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US-Central Asia: Ambassador Richard Hoagland on ISIS, The Great Game & Diplomacy

US-Central Asia: Ambassador Richard Hoagland talks to VOA Uzbek
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US-Central Asia: Ambassador Richard Hoagland talks to VOA Uzbek

Ambassador Richard E. Hoagland, one of America's leading diplomats on South and Central Asia, discusses the role of the United States in the region, the value of diplomacy and what it means to be an ambassador. Navbahor Imamova of VOA Uzbek Service sat down with Ambassador Hoagland, as he wraps up his successful career. For the past two years, he has been Principal Deputy Assistant Secretary of State for South and Central Asian Affairs.

US-Central Asia: Ambassador Richard Hoagland talks to VOA Uzbek
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Navbahor Imamova, VOA Uzbek: Ambassador Hoagland, thank you so much for joining us. I know you are a very busy man, and you are actually retiring this week.

Ambassador Hoagland: You're very welcome. It's always a pleasure to do this. It's a pleasure to talk with you. There is always time to talk diplomacy and talk bilateral relations.

Navbahor Imamova, VOA Uzbek: Well, you recently visited Central Asia.

Ambassador Hoagland: I did.

Navbahor Imamova, VOA Uzbek: What kind of message did you carry this time?

Ambassador Hoagland: It's interesting you ask because this was my last official trip to several countries in Central Asia and the South Caucasus. I wanted to more than anything else meet with the foreign ministers whom I have known for 10 years and more. I wanted to thank them for their partnership. I wanted to take them for their high-level professionalism, so it had a personal aspect to it. At each stop, I wanted to step back from the daily "we want to talk about this" or "we want to complain about that" or "we want to raise this issue." I wanted to take a bigger view. In each stop, I asked my very good respected colleagues, "What would you say is the ideal relationship between the United States and your country?"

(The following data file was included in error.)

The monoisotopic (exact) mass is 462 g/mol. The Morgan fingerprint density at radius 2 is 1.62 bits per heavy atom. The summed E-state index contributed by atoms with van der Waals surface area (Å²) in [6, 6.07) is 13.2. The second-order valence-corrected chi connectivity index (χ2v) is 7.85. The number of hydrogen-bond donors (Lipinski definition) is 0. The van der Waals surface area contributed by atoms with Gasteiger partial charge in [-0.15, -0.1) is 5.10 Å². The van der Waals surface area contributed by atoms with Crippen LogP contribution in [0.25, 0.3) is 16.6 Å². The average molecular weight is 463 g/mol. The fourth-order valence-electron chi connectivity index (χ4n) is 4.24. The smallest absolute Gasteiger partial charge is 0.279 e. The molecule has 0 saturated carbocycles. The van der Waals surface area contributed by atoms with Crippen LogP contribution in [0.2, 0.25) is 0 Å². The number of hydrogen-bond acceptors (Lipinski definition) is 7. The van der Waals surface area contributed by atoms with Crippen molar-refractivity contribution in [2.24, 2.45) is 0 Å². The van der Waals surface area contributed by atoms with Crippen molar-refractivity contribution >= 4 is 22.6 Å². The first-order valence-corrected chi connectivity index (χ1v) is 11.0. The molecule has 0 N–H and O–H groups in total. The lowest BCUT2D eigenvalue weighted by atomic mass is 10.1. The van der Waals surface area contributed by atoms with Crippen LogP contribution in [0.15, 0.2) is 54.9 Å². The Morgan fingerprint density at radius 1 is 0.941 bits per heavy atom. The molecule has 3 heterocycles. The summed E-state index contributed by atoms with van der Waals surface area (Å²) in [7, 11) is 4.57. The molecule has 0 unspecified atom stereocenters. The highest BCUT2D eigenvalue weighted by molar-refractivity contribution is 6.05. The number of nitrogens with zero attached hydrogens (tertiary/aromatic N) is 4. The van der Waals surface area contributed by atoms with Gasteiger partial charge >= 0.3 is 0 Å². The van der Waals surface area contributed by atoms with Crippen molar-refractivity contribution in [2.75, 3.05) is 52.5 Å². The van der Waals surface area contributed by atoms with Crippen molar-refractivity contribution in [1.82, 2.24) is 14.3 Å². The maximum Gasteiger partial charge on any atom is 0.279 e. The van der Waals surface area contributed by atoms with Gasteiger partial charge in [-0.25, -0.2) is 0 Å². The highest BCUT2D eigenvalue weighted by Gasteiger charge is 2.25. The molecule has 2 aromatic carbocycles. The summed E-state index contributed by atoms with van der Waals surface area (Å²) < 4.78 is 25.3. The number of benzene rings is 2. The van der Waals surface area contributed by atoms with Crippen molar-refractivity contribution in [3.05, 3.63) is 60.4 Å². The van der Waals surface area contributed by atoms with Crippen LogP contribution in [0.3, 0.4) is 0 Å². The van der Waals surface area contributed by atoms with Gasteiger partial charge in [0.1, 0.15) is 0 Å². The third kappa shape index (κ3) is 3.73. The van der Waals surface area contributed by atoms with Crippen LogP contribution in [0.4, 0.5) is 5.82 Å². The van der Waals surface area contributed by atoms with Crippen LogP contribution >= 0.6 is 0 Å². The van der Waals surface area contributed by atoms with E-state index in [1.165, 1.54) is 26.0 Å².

Navbahor Imamova, VOA Uzbek: Very interesting. Well, one of the issues that they have been raising a lot lately is the threat of ISIS as they see it. How worried is this administration about the Islamic state, their presence or the impact of this group in and on Central Asia?

Ambassador Hoagland: Well, if you ask what is the worry of this American administration …?

Navbahor Imamova, VOA Uzbek: Yes.

Ambassador Hoagland: ... about ISIS, the Islamic state, sometimes called "Daesh." It's something that we have to take very seriously. It's a new formation of a threat, not just to us but to many countries in the world. How seriously worried are we about the threat to Central Asia? There is reason to be concerned because there have been a number of citizens of various countries of Central Asia who have gone to Syria to fight with ISIS. Inevitably, they're going to return to their countries. Now we would judge that while we must be vigilant while we need to pay close attention, this is not yet a major serious threat to the security and governments and peoples of Central Asia.

Navbahor Imamova, VOA Uzbek: But it is a factor.

Ambassador Hoagland: It's a factor. It's reality. We have to always pay attention to reality, so yes, we need to watch closely. We need to consult with our government-to-government partners. We need to pay attention to international security, but I want to emphasize, it's not like the barbarians are at the doorstep ready to sweep into all of Central Asia.

Navbahor Imamova, VOA Uzbek: That's not how you see it?

Ambassador Hoagland: That's not how we see it, the US government, that's right.

Navbahor Imamova, VOA Uzbek: Well, one of the bullet points from the US diplomats has always been that America is not playing any games with Russia or China in Central Asia. We hear that a lot, but they don't think so. I mean Russia and China. They clearly want you out of the region. So the question is, are you in or out?

Ambassador Hoagland: What's the short answer? We're in. We're in for the long term. We were among the very first countries in the world that recognized the independence of the new states of Central Asia soon after the rough spot after the fall of the Soviet Union. We have been there for 23-24 years. We have built new embassies across Central Asia. We are not about to leave anytime soon. At the same time, we emphasize to our partners in each country we fully support your independence, your sovereignty, your territorial integrity, but we don't demand that you make a choice of your partners. That's your responsibility.

Naturally, Russia's going to be partner because of history, geography, everything that goes along with that. China is increasingly wealthy, increasingly active in Central Asia. In some ways, that's quite good. In fact, we have had consultations with China to see if we can understand each other's New Silk Road initiatives a little bit better. It's not a competition. I know that other countries see it as a competition. We don't. We see it as a partnership.